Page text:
February 17 Thames Path : Cricklade to Castle Eaton

Back to the Thames Path!

After a few weeks away from our year-long project, we returned to the Thames Path. Various commitments had meant we hadn’t visited, as well waiting for the waterlogged fields and paths to dry out.

We have been taking 2 geo-cars on our Thames Path adventure parking one at the destination and the other at the start. Today we took just one for our short walk between Cricklade and Castle Eaton (about 3.5 miles). As there are no footpaths connecting the two habitations, we would retrace our steps along the Thames Path to Cricklade. This would give us the added comfort that if we didn’t find any of the caches on the way out, we could re-attempt them on the return leg.

Fortunately we found all the caches on our outward journey. The hides were in a variety of locations from gateposts, to hollow tree-trunks, under bridges, and in one case the other side of a barbed wire fence!

Cache location ?

Cache location ?

Cache location ?

Cache location ?

As before we have included a small subset (in random order) of these caches at the bottom of the blog.

One of the caches contained, as part of its swag, the book “Hideaway” (apt, eh?) which had been left there as part of the book crossing scheme http://www.bookcrossing.com – sort of like geocaching trackables – but for books!
The book is a little damp, so we will have to dry it out before we move it on.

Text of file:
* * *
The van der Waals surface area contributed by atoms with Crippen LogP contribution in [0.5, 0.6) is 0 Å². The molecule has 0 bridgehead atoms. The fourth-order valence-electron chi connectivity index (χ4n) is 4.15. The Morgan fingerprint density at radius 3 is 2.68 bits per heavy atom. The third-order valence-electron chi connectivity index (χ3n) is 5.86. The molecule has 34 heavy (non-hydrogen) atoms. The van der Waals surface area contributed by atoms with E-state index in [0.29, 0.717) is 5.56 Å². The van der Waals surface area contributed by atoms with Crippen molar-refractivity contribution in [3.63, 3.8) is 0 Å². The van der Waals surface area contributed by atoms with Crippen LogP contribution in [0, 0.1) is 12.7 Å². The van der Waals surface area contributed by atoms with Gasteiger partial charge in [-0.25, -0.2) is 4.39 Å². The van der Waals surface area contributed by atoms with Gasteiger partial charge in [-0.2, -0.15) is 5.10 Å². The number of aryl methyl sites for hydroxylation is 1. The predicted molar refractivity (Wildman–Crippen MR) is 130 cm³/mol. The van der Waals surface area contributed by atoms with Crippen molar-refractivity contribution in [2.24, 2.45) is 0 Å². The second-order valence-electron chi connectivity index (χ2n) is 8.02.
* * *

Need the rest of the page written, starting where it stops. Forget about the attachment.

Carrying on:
We meticulously followed the many meanders, crossing footbridges and admiring the many reeds which formed the river banks.
Meandering River Thames and its Reedbeds

Meandering River Thames and its Reedbeds

Eventually we arrived in the small village of Castle Eaton, and visited St Mary’s church, where tucked behind the graveyard the Thames banks were covered with snowdrops and daffodils.
St Mary's Church, Castle Eaton

St Mary’s Church, Castle Eaton

The other notable building in Castle Easton is the pub, The Red Lion. It is the first pub by the side of the Thames. It looked closed when we went by, but we discovered it was open on our return journey. Here we chatted to four walkers who had just left the pub… they were walking the Thames Path but over a number of YEARS! (I think we might just beat them to London!)
First pub on the Thames

First pub on the Thames

Thames Path statistics :
Route length : 3.6 miles Total distance walked : 17.8 miles
Caches found : 11 Total caches found : 55


Leave a Reply

Fill in your details below or click an icon to log in:

WordPress.com Logo

You are commenting using your WordPress.com account. Log Out / Change )

Twitter picture

You are commenting using your Twitter account. Log Out / Change )

Facebook photo

You are commenting using your Facebook account. Log Out / Change )

Google+ photo

You are commenting using your Google+ account. Log Out / Change )

Connecting to %s

%d bloggers like this: